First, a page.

Ocean Networks Canada (ONC) underwater earthquake sensors off the west coast of Vancouver Island detected in real-time the magnitude 7.1 earthquake in central Mexico today.
The sensors—located at Barkley Canyon, Cascadia Basin and Endeavour on and near the Cascadia subduction zone—recorded seismic activity from more than 4,000 kilometres away.
“Today’s earthquake in central Mexico is yet another reminder and opportunity for British Columbia to ramp up efforts to complete our earthquake early warning system before the ‘Big One’ hits,” says ONC Innovation Centre Business Analyst Teron Moore.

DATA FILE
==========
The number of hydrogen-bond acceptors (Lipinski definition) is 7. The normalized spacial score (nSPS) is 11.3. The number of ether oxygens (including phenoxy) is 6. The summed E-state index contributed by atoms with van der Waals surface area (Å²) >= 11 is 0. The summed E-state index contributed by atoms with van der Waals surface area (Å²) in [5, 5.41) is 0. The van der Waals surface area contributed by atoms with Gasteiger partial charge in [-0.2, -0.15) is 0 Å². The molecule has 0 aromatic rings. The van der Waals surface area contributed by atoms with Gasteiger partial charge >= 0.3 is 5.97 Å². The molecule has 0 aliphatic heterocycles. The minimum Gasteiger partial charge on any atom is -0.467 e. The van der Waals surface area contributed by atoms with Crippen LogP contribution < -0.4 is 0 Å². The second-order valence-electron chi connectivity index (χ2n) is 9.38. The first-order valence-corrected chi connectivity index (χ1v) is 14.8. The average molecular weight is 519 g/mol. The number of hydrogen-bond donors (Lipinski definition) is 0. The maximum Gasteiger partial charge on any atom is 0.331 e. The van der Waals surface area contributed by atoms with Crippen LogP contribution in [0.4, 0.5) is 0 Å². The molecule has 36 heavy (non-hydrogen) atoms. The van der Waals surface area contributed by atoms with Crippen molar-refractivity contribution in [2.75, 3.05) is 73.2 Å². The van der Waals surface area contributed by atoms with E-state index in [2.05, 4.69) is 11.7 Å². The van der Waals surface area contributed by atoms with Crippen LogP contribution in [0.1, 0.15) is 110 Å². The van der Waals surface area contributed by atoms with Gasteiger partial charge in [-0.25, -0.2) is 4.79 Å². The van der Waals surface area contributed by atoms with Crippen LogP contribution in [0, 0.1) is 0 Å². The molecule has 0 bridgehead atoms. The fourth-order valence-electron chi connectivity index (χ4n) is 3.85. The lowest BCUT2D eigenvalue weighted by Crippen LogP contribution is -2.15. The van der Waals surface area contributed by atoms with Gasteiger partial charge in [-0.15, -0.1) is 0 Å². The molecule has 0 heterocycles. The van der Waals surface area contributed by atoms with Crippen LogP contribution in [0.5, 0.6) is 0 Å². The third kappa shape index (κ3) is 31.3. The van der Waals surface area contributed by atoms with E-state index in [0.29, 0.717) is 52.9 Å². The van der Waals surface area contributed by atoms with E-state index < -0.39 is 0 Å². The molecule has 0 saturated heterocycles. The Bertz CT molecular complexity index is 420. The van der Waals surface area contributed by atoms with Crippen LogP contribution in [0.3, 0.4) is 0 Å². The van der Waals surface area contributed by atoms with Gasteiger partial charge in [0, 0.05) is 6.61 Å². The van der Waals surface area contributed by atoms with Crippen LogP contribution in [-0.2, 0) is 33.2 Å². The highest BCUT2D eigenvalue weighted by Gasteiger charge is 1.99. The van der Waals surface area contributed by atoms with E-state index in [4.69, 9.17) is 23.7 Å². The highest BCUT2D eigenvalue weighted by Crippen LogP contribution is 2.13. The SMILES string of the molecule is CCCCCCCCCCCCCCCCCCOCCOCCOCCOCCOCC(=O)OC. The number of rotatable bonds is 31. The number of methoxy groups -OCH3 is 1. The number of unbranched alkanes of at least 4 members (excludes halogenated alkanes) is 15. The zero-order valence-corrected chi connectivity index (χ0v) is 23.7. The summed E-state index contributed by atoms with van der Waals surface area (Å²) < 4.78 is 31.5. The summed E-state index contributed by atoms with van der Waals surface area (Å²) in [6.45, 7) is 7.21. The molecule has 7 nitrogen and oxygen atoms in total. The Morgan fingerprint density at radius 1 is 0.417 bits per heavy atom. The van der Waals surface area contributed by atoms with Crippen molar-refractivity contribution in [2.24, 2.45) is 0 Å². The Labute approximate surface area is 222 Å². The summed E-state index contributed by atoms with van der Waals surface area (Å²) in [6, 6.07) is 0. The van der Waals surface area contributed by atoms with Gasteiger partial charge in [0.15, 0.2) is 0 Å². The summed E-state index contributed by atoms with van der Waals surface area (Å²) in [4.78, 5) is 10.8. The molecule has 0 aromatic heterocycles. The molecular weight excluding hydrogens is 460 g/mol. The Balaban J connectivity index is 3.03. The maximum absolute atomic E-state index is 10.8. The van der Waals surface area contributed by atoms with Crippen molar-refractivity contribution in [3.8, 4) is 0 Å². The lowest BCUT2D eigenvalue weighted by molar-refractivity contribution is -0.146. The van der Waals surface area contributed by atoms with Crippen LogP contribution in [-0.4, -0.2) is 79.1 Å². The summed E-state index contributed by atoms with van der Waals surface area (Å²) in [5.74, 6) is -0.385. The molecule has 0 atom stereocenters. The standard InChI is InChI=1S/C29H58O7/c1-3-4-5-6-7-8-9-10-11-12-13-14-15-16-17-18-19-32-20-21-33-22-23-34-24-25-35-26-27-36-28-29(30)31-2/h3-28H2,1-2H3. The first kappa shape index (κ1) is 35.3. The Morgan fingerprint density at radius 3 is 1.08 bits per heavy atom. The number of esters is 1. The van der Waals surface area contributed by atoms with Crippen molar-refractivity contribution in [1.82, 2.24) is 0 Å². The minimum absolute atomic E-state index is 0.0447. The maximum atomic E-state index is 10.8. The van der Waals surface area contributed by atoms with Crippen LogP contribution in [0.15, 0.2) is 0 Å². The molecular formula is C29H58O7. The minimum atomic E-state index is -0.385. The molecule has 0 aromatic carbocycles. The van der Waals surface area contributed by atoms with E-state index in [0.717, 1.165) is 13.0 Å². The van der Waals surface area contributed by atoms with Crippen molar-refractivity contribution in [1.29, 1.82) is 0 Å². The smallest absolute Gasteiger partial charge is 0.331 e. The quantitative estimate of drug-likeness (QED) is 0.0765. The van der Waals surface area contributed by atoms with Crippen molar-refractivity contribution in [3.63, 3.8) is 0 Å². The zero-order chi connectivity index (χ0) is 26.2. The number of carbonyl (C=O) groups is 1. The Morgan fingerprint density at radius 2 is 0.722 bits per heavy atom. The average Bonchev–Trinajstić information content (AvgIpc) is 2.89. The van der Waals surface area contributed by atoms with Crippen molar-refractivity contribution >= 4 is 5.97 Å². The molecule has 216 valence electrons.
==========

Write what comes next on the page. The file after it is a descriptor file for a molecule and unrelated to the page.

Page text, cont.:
Earlier this month, ONC sensors also picked up the magnitude 8.1 earthquake that struck off Mexico’s southwest coast near the Guatemalan border.
In February 2016, the Government of British Columbia invested $5 million for ONC to develop and install an earthquake early warning system.
British Columbia’s earthquake early warning system is currently in development and will be installed, tested and delivered to Emergency Management BC by March 2019. Once completed, the system will be capable of providing British Columbians with advance warning of a large mega-thrust earthquake occurring at the Cascadia subduction zone.
Unlike Mexico’s land-based sensors, British Columbia’s earthquake early warning system has the advantage of underwater sensors deployed on or near the Cascadia subduction zone. The closer a sensor is to an earthquake’s epicentre, the more advance warning can be provided.
ONC is an initiative of the University of Victoria.